An increasing number of tenants in Dorset are using their legal rights to fight back against extremely high rent prices. These tenants are becoming fed up with price hikes within the private renting sector, and are giving landlords an ultimatum: Cut your rent prices in half, or get nothing at all.
Legally a landlord cannot simply evict if a tenant refuses to pay their rent, as there is a lengthy court process which a landlord must follow. In many cases this can take upto 18 months or more, during which time the tenant can legally live rent-free in the property. Only then if a landlord gets awarded a possession order by the court can the eviction process begin. Also, it is important to note that even after the possession order has been granted, only a court bailiff can execute the eviction adding more time and costs to the landlord, during which time a landlord cannot harass the tenant or make their life difficult in any way, otherwise the landlord risks committing a criminal offence. Shelter has some good on advice on dealing with harassment from landlords.
The advantage for tenants is knowing that the money saved by refusing to pay rent can add up to a considerable amount of savings which can be used elsewhere. Private landlords are beginning to accept that they have to decide whether to simply adjust their prices to that which a tenant can genuinely afford, or to begin the more costly eviction process which carries a much higher risk. It has been known for landlords to be forced to sell their property, where the tenant is then able to make the purchase and ends up paying much less on the monthly mortgage repayment when compared to the previous rent.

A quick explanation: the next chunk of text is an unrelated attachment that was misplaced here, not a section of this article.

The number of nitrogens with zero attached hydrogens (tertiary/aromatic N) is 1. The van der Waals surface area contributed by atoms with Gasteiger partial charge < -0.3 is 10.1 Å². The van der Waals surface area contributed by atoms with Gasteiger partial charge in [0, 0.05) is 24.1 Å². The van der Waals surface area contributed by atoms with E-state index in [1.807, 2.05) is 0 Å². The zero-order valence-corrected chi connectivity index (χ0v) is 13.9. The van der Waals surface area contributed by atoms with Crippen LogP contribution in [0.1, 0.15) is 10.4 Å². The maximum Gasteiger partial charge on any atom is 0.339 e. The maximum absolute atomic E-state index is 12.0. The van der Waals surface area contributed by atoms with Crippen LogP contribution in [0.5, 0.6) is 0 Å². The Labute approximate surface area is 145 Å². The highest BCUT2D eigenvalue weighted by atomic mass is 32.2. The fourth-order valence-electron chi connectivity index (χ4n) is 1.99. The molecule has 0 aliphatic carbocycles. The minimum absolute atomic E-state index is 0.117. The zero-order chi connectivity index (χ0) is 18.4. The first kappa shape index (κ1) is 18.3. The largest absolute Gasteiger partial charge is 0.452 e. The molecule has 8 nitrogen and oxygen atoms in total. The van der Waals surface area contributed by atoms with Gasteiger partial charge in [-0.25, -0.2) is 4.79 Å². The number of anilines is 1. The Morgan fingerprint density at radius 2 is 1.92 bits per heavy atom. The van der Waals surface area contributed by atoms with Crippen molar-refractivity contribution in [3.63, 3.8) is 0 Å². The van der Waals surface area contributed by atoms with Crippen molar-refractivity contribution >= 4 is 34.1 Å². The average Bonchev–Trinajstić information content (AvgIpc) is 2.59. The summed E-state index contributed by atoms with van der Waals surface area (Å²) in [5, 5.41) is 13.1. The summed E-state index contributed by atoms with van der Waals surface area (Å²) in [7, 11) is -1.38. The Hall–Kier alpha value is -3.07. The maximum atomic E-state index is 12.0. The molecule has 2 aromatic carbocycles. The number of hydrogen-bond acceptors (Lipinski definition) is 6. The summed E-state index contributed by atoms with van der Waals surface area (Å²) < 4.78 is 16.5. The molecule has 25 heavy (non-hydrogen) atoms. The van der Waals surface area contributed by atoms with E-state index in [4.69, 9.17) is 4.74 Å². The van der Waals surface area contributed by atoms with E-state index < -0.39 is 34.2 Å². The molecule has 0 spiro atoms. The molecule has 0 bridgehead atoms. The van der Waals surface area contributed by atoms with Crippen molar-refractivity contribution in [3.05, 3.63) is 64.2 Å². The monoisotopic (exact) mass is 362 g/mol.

Whilst a landlord may be able to obtain a court judgement for outstanding rent, they are often very reluctant to do this because the chances of recovery are very minimal as a private individual has legal rights which protect them against enforcement agents. “It is a risk well worth taking” says one tenant who wishes to remain anonymous, “If I do get evicted because I cant afford my rent, I know that the local authority then has an obligation to provide emergency accommodation and social housing regardless of my credit status”. Shelter has advice on contacting the council when facing eviction.
It is understood that the cost of private renting can be three or four times that of social housing rent for the same type of property. With housing at a premium, private landlords are often buying up properties in order to profiteer by charging extortionate rent fees.
“I did not know that a landlord can get arrested, and face a criminal record for harassment,” said another tenant. “It gives me peace of mind knowing this, and I will certainly be negotiating harshly with my landlord if they dont stop this price gouging and trying to hold me to ransom just to keep a roof over my head. I just cant afford it”
For those who are homeowners looking to sell their property and dont want it to ever end up on the rental market, there is the option of putting a restrictive covenant on a property which can simply ban the sale of a house for private rental purposes, aswell as banning the use of it as an air b&b, and/or second home – restricting the use only to that of a main private dwelling by the homeowner. Doing so will ensure that when a property is sold, only genuine people looking to purchase as their main home will be able to buy. There can be serious penalties if such a covenant is breached.